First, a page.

The unnecessary use of antibiotics is a huge problem in American agriculture.
The use of unnecessary antibiotics in livestock is one of the biggest public health issues in the entire agriculture industry. Millions of animals are deluged with antibiotics, which trigger bacteria to develop resistance to the drugs, which requires even more drugs. As that happens, the bacteria get more and more powerful, rendering drugs less effective. It’s a disastrous cycle and one that governments have been aware of for decades.
In some countries and jurisdictions, governments have enacted sweeping legislation to lessen the amount of antibiotics used in raising livestock. In the United States? Not so much. A feature from Maryn McKenna in Wired takes a look at the new FDA numbers, which are hardly encouraging, and the larger issue of antibiotics in agriculture.
The FDA’s newest figures, released this week, do show that sales of antibiotics to the agriculture industry are down from their peak in 2015. But that peak was followed by a large dip in 2017, the result of one push from the Obama administration, and the numbers have remained roughly constant ever since. In fact, sales of antibiotics in 2020 were actually higher than they were in 2017.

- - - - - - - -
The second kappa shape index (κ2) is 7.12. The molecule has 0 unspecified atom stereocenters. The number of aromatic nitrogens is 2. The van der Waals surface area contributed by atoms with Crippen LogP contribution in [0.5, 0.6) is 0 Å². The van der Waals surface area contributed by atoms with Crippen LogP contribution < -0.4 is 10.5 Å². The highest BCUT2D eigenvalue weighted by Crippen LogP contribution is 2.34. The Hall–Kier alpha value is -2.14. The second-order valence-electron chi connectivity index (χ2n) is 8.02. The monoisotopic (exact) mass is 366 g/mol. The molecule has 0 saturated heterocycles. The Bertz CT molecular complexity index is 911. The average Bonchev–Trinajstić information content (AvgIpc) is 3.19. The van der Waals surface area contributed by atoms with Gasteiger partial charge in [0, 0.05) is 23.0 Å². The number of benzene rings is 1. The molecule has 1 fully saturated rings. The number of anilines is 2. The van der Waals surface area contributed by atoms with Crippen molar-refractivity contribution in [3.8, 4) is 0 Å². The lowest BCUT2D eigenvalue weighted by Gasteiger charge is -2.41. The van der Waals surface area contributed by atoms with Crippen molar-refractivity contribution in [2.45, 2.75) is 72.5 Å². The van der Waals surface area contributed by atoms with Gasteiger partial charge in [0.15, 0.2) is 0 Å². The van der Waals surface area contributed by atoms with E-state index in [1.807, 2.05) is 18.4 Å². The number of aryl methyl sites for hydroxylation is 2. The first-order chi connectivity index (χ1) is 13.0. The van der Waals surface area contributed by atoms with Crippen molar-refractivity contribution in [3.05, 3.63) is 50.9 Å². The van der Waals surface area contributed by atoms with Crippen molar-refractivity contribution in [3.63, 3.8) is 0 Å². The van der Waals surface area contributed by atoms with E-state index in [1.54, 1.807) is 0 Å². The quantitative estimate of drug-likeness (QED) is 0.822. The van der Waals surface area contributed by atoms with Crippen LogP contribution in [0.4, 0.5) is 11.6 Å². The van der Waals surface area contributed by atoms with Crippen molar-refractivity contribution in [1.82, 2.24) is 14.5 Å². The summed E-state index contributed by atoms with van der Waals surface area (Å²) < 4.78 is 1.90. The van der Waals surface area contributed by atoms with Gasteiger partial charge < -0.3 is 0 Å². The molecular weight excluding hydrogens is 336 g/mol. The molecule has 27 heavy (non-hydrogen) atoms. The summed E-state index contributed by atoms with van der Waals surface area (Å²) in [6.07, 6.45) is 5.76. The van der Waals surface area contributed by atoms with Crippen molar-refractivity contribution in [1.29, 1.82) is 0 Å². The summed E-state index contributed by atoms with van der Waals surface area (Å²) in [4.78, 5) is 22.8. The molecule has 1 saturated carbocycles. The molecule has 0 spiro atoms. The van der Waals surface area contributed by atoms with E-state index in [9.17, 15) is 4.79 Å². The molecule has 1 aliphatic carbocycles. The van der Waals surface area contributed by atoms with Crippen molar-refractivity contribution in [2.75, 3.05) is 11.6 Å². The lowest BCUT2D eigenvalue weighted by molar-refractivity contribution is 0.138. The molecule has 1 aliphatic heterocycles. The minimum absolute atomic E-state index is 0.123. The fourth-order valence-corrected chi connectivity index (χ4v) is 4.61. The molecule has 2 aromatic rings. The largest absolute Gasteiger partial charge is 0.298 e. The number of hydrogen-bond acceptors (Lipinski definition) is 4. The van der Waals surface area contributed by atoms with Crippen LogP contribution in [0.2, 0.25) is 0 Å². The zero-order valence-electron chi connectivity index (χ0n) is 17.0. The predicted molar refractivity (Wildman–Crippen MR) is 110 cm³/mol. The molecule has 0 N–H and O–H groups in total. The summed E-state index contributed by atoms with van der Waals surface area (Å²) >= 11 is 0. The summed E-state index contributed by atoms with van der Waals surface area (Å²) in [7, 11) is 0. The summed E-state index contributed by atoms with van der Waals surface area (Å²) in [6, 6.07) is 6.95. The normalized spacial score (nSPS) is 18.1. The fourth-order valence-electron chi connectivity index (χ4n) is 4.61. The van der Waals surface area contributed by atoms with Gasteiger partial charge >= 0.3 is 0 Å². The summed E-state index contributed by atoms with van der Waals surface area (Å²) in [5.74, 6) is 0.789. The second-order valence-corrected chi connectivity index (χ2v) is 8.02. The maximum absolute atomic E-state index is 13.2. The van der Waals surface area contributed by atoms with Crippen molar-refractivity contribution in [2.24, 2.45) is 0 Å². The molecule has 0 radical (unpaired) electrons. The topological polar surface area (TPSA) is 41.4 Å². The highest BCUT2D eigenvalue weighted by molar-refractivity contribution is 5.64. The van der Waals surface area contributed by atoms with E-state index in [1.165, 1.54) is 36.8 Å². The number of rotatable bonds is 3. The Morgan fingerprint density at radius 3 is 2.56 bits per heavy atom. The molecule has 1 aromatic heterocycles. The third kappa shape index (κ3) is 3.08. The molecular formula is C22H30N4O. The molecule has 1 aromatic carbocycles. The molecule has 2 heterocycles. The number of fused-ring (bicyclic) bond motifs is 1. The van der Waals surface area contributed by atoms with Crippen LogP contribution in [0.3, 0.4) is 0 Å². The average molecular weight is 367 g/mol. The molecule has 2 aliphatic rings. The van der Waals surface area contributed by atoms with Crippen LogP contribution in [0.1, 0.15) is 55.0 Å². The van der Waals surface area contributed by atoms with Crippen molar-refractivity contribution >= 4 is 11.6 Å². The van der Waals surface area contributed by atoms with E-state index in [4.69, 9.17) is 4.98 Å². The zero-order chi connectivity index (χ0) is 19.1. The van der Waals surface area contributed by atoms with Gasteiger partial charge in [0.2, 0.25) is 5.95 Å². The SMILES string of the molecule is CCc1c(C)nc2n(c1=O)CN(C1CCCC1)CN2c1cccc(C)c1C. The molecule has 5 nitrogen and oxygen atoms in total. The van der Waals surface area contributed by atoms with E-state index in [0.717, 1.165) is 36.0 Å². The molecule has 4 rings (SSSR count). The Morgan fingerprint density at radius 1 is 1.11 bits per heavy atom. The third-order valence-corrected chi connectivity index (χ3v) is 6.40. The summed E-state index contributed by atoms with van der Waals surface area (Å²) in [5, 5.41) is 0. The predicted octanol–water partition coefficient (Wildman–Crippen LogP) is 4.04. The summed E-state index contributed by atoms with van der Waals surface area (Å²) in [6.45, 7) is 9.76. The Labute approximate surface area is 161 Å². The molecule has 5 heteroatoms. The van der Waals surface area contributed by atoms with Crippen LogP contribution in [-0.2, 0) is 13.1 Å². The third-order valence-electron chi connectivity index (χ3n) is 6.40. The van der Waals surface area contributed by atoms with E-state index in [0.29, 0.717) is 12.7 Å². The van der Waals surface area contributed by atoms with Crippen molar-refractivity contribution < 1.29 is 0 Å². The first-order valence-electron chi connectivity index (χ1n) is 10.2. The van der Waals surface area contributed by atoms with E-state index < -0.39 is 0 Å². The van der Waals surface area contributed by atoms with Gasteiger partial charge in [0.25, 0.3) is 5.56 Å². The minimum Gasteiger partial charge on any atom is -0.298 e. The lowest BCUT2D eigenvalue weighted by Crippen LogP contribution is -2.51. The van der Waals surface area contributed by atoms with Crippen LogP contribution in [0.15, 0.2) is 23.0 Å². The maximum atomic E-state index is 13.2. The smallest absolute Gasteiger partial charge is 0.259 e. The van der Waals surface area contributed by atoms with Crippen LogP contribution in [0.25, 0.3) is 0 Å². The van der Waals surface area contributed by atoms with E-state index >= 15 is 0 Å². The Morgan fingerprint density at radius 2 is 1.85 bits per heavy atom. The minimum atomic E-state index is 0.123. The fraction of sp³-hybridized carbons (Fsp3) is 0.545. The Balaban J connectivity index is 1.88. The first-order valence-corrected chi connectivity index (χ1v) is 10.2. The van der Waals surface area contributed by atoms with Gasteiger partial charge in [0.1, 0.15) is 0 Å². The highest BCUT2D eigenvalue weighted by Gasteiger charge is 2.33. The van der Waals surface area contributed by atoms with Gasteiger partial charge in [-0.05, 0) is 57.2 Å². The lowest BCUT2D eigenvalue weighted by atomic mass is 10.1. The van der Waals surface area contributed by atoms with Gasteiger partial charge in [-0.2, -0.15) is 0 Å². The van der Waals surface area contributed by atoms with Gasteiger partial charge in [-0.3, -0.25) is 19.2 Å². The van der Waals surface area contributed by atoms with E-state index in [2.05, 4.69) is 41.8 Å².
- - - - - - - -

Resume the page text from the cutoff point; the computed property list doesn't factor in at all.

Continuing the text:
“Unnecessary” antibiotics are widely used these days for cattle and hogs, a system in which conditions are so unsanitary and unhealthy for the animals that antibiotics are given as a preventative measure, rather than used to treat an actual illness. There are many more animals than people in the US and some of those animals, like cattle, are much bigger than people. That makes agriculture a significantly larger customer for antibiotics than the healthcare industry. Agriculture, in fact, purchases about twice as much antibiotics as those intended for humans.
These problems are not intractable. There have been instances of legislation, in the US and elsewhere, that have had meaningful impacts. A law in the European Union, to go into effect shortly, will severely reduce the availability of unnecessary antibiotics there, and will require much more transparency and data in the use of antibiotics. (In the US, we have sales numbers, but not usage numbers, which is a pretty glaring gap.) American sales numbers have decreased by about 27 percent in the last decade; for the EU, sales are down 43 percent.
Even the private industry has gotten involved; the broiler chicken industry, for example, has all but eliminated the use of these antibiotics, which was partly due to some FDA rules passed during the Obama administration. But for cattle and hogs, antibiotic use is steady, and the Biden administration has done little to reduce those numbers. (It did declare an “Antibiotic Awareness Week” last month.)